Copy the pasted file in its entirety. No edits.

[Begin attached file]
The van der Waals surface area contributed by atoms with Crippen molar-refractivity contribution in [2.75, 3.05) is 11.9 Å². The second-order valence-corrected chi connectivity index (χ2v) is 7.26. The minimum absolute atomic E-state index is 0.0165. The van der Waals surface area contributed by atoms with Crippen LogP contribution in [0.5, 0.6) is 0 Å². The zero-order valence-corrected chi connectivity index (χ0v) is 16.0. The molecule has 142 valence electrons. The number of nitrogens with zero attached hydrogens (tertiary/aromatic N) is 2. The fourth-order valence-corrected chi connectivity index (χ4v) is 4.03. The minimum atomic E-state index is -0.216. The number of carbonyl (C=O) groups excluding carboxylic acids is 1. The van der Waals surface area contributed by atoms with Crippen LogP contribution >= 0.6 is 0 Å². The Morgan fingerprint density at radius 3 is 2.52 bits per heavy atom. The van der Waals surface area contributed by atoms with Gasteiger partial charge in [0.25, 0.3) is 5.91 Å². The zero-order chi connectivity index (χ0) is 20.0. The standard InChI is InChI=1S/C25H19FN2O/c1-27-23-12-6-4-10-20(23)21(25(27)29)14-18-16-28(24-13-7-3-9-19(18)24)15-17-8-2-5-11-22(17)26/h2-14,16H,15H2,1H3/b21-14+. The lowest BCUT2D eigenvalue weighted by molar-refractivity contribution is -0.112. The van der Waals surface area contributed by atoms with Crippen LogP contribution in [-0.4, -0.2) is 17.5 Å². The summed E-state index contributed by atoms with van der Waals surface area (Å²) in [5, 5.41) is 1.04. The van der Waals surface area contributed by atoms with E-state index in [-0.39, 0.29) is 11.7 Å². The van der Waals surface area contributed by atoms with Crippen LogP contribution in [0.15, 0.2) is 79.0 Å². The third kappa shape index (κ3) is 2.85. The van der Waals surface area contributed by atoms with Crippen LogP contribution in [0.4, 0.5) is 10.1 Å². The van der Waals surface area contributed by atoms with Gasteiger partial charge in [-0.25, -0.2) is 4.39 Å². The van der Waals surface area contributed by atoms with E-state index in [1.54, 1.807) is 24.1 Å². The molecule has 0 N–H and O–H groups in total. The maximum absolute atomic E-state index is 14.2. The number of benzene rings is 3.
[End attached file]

The van der Waals surface area contributed by atoms with Crippen molar-refractivity contribution in [2.75, 3.05) is 11.9 Å². The second-order valence-corrected chi connectivity index (χ2v) is 7.26. The minimum absolute atomic E-state index is 0.0165. The van der Waals surface area contributed by atoms with Crippen LogP contribution in [0.5, 0.6) is 0 Å². The zero-order valence-corrected chi connectivity index (χ0v) is 16.0. The molecule has 142 valence electrons. The number of nitrogens with zero attached hydrogens (tertiary/aromatic N) is 2. The fourth-order valence-corrected chi connectivity index (χ4v) is 4.03. The minimum atomic E-state index is -0.216. The number of carbonyl (C=O) groups excluding carboxylic acids is 1. The van der Waals surface area contributed by atoms with Crippen LogP contribution >= 0.6 is 0 Å². The Morgan fingerprint density at radius 3 is 2.52 bits per heavy atom. The van der Waals surface area contributed by atoms with Gasteiger partial charge in [0.25, 0.3) is 5.91 Å². The zero-order chi connectivity index (χ0) is 20.0. The standard InChI is InChI=1S/C25H19FN2O/c1-27-23-12-6-4-10-20(23)21(25(27)29)14-18-16-28(24-13-7-3-9-19(18)24)15-17-8-2-5-11-22(17)26/h2-14,16H,15H2,1H3/b21-14+. The lowest BCUT2D eigenvalue weighted by molar-refractivity contribution is -0.112. The van der Waals surface area contributed by atoms with Crippen LogP contribution in [-0.4, -0.2) is 17.5 Å². The summed E-state index contributed by atoms with van der Waals surface area (Å²) in [5, 5.41) is 1.04. The van der Waals surface area contributed by atoms with E-state index in [-0.39, 0.29) is 11.7 Å². The van der Waals surface area contributed by atoms with Crippen LogP contribution in [0.15, 0.2) is 79.0 Å². The third kappa shape index (κ3) is 2.85. The van der Waals surface area contributed by atoms with Crippen LogP contribution in [0.4, 0.5) is 10.1 Å². The van der Waals surface area contributed by atoms with Gasteiger partial charge in [-0.25, -0.2) is 4.39 Å². The van der Waals surface area contributed by atoms with E-state index in [1.54, 1.807) is 24.1 Å². The molecule has 0 N–H and O–H groups in total. The maximum absolute atomic E-state index is 14.2. The number of benzene rings is 3.